Put the thing on the Platonic table up there.

I’ve spent the morning thinking about perfectionism.

It goes back to Plato, I think.  Didn’t Plato believe that everything had a perfect form in theory and its material version imperfect; the ideal version of that object, perfect?

In layman’s talk that means my kitchen table has a perfect form of itself – in theory –  up in the ether, that it strives to be.  The perfect kitchen table, clean, new, functional and especially – beautiful.

Look at the work of Michaelangelo, too.  A Neo-Platonist who believed the perfect form already existed inside the piece of marble, and all he was doing was facilitating its release.

It’s bollocks, the lot of it – but it’s a modern scourge.  Perfectionism.

Things should be better than they are.

Take my kitchen table. When I ask my kids to ‘go and put it on the kitchen table’, they are instantly arrested with confusion.

“What kitchen table, mum”  they ask quietly, concerned,  “for we have never seen such a furnishing?”

For my table is not Platonic.  It is covered in crap, such that no part of the table can be seen.

It’s not House & Garden Kitchen Table, it’s more – got toast crusts and shoes?  PUT THEM ON ME.  Cover my countenance with a lined refill, five phone chargers and a shoe.  Just the one shoe. Underneath that, the paper from April 15th.

Perfectionism doesn’t have to manifest, I have found.  You can be a perfectionist and still have the messiest house on the street.

It’s what goes on in the mind.

My ideal is that one day I will have a beautifully Platonic house.  There will be calm.  There will be serenity.  We will sit at this table; eat off it even.

In the meantime the perfection stays in my head.  This makes it even worse, because the ideal is nowhere near the reality.  Yet.

Perfectionism is a disease.  Move it along, and start enjoying life.

You can’t get time back.

Michelangelo was a spectacularly unhappy human, because of his perfectionism.

You can’t get time back.


  1. I’ll go out on an uniformed limb, most Philosophy is, as Vim Fuego would put it, ‘a load of bollocks’. I happened to catch a Philosophy show on National Radio the other week while driving to band practice, my ears perked up, ‘Ah, this will be interesting!’. But all they did was torture the meaning of words, as if somehow by manipulating the symbols (words), they were somehow divining basic Platonic truths. The missus and I watched this series a while back (, pretty interesting stuff from a historical point of view, however, these guys did spout some weapons grade nonsense. All good harmless fun, until somebody uses it to form a political party.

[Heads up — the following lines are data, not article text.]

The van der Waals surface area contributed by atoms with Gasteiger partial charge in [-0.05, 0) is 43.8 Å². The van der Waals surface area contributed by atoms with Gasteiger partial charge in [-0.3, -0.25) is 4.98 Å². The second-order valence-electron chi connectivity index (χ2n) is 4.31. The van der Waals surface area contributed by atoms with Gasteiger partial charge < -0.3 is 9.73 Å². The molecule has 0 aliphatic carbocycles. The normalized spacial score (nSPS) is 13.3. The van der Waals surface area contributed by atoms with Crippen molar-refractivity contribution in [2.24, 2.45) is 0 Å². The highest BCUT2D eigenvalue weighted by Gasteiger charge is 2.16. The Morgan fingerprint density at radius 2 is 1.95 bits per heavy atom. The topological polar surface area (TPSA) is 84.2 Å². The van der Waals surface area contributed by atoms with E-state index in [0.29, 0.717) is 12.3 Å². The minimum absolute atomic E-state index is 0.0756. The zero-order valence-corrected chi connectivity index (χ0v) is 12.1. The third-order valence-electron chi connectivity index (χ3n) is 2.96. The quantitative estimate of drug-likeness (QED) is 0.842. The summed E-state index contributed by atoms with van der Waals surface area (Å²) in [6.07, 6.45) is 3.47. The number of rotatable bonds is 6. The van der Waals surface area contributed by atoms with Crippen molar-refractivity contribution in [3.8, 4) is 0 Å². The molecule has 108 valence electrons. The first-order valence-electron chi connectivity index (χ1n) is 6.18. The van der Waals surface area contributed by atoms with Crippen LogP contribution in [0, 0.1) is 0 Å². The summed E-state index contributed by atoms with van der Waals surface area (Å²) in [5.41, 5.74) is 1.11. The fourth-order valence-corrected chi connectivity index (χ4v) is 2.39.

• Ha ha “weapons grade”. I’d like to use that in my next post.
      Well I’m a bit Timaru Polytech on the philosophy front and my only grasp of it was what I got learned up good in art history.
      Will have a look at the youtube series there.

      Hey did you ditch Facebook? Sensible.

  2. Yeah, ditched Facebook a couple of years ago. It seemed exciting at first, but once you’ve kind of found out what all those long lost faces from school are doing now, it all gets a little boring, sort of like the party conversation you described in one of your posts. People still say to me, ‘did you see so-and-so on Facebook ?’ and then they realize, shock horror, that I’m not on Facebook, people seem to assume by default that everybody worth knowing is on there.
    I’ve got friends who tried to give it up but just couldn’t stand the isolation, I don’t have a smart phone either. I should probably shut up before I come off as a total Luddite.

  3. I think you should just go and sew your seeds into that fallow field over there, Silas.

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